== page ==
iPhone 6 Plus Pixel Peeping

As you probably know by now, the iPhone 6 Plus renders things differently than every other iOS device to date. To developers, the device exposes a screen rectangle of 414 × 736 points, which the system renders at 3× scale into a backing store of 1242 × 2208 “logical” pixels.1 Since the iPhone 6 Plus display has only 1080 × 1920 hardware pixels, the backing store image is then downsampled by approximately 13% to the native resolution in an additional step.

In practice, I found this not to be a big deal. The device’s pixel density is so high that I have yet to notice the inevitable blurring induced by the downscaling in my day-to-day use of the iPhone 6 Plus.

Nevertheless, I wanted to better understand the impact of the downsampling. Could I construct a pathological case that makes the effect clearly visible to the naked eye? Is there a way to work around it in code?

The Setup

It turns out this is surprisingly difficult to test. Screenshots are always saved in the logical 3× size, so any effect of the final scaling step is not visible in them. Likewise, the iPhone simulator acts as if the difference between logical and hardware pixel resolutions did not exist. I had to resort to taking actual photos of the iPhone 6 screen and interpreting what I saw.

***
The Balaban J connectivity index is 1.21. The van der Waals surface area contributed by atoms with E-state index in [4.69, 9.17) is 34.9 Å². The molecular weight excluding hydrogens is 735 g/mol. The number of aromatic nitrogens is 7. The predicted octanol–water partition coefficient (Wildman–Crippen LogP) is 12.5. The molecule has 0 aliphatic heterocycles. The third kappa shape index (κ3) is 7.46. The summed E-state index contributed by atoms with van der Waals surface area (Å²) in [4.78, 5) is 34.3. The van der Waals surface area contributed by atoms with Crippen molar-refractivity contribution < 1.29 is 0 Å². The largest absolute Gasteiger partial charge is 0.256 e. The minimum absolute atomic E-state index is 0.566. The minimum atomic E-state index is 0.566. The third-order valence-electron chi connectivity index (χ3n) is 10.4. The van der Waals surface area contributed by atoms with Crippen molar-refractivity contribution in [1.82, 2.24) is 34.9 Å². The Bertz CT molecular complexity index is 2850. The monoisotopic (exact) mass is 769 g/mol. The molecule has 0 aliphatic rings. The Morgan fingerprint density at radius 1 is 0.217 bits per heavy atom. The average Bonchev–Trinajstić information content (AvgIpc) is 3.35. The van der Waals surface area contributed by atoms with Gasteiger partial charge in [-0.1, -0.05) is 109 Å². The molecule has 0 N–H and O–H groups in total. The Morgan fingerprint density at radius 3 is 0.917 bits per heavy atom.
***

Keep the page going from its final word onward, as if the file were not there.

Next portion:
Taking the pictures is not a trivial task, either. In order to resolve individual pixels, you need a tripod, a camera with good manual focus controls (live view with magnification is a must) and a lens with decent macro capabilities. The photos and videos for this article were taken with an Olympus E-M1 and a Panasonic GH3 using an Olympus M 60mm f/2.8 lens. I’d like to thank Andreas Levers for helping me out with equipment as well as his expertise for this test.2